- Minimally invasive surgery with a laparoscopic system has several advantages over traditional "open" surgery: less hemorrhaging, smaller scars and less necessity for painkillers. Patients can generally go home sooner after surgery and get back to work and other regular activities more quickly. Some procedures are performed on an outpatient basis, while others require a hospital stay. By reducing or eliminating the number of days you spend in the hospital, minimally invasive surgical techniques may save money across the health care system.
- In a minimally invasive procedure using a laparoscope, a fiber optic cable system is used to light up the area where the surgery is being performed. The abdomen is often blown up with carbon dioxide gas to make more space in which to work. With the laparoscope, the surgeon can control such tools as graspers and scissors. In recent years many technological advances to minimally invasive surgery have been introduced, including equipment to enlarge the surgeon's field of view and provide stabilization for shaky hands. The most complex of these tools is the surgical robot, which allows the surgeon to sit at a console across the room while guiding the robot's "hands" through the surgery.
- Among the procedures that can be performed with minimally invasive techniques are heart, colorectal, gastroenterological, gynecological, neurological, orthopedic, urological and vascular surgeries. One of the most common procedures is removal of the gallbladder. Very serious procedures such as heart valve surgery and removal of cancerous tumors can be performed as well. Because the techniques have some drawbacks such as difficulty in manipulating the instruments and restricted vision, they can be challenging to perform. Doctors in surgical residency training who want to focus on minimally invasive techniques typically spend a year or two in a specialized fellowship following the basic surgical training.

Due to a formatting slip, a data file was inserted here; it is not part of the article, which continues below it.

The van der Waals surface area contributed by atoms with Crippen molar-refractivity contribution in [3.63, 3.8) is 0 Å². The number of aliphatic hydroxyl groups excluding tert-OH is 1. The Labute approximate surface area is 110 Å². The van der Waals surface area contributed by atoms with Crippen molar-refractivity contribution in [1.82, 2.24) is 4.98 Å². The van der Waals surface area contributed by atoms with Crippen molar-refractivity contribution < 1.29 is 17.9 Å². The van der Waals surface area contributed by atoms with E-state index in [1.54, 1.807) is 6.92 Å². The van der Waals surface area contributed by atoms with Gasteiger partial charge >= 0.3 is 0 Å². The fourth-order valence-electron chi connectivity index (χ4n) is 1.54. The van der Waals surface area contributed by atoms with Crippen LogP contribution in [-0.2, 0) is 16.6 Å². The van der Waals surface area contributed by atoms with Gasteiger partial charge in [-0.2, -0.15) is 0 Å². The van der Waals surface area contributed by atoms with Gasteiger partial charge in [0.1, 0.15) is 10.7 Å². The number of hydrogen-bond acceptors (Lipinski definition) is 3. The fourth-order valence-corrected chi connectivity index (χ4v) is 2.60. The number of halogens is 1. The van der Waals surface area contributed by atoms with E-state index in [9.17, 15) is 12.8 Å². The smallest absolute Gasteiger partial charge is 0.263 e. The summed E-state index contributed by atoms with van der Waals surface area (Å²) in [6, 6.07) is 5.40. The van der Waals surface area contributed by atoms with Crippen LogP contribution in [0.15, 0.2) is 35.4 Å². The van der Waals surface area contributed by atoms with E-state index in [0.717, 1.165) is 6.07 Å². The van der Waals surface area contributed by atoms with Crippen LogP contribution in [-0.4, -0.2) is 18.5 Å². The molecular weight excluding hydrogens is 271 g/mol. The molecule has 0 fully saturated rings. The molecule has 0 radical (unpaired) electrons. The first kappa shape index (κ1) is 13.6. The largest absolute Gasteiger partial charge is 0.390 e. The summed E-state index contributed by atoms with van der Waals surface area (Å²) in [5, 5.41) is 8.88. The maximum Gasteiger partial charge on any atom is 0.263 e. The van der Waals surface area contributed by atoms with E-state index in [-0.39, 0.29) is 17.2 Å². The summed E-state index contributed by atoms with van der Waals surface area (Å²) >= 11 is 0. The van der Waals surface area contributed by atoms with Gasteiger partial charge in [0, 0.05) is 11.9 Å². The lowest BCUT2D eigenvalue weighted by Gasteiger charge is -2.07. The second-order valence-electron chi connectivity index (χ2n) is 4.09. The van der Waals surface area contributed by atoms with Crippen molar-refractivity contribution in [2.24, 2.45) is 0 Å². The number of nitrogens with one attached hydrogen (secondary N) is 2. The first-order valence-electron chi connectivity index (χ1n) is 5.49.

- Minimally invasive surgical techniques date at least to the early 1900s, when the laparoscopic approach was tried in canines by George Kelling, a surgeon from Dresden. In 1910, H.C. Jacobaeus of Sweden tried it in humans. Innovations such as the computer chip TV camera pushed the techniques along as decades passed. However, early endoscopes, designed to provide illumination inside the body for examination, date back at least to the 1770s.
The early 1980s were an important time for laparoscopy, according to the Mount Sinai School of Medicine. Rules for performing laparoscopy were set up by surgical societies and hospitals in many locations.
Natural Orifice Surgery
- In the last few years the notion of performing surgery through the body's own orifices has gained attention. It is the least invasive of all minimally invasive surgical techniques, requiring no cuts at all. A doctor might, for example, snake tools into a patient's mouth and down the esophagus in order to remove the gall bladder. By 2007, doctors in India had already tried the technique in humans, removing the appendix. As doctors worldwide continue research to figure out the possibilities for natural-orifice surgery, medical device manufacturers are rushing to create tools suitable for the approach.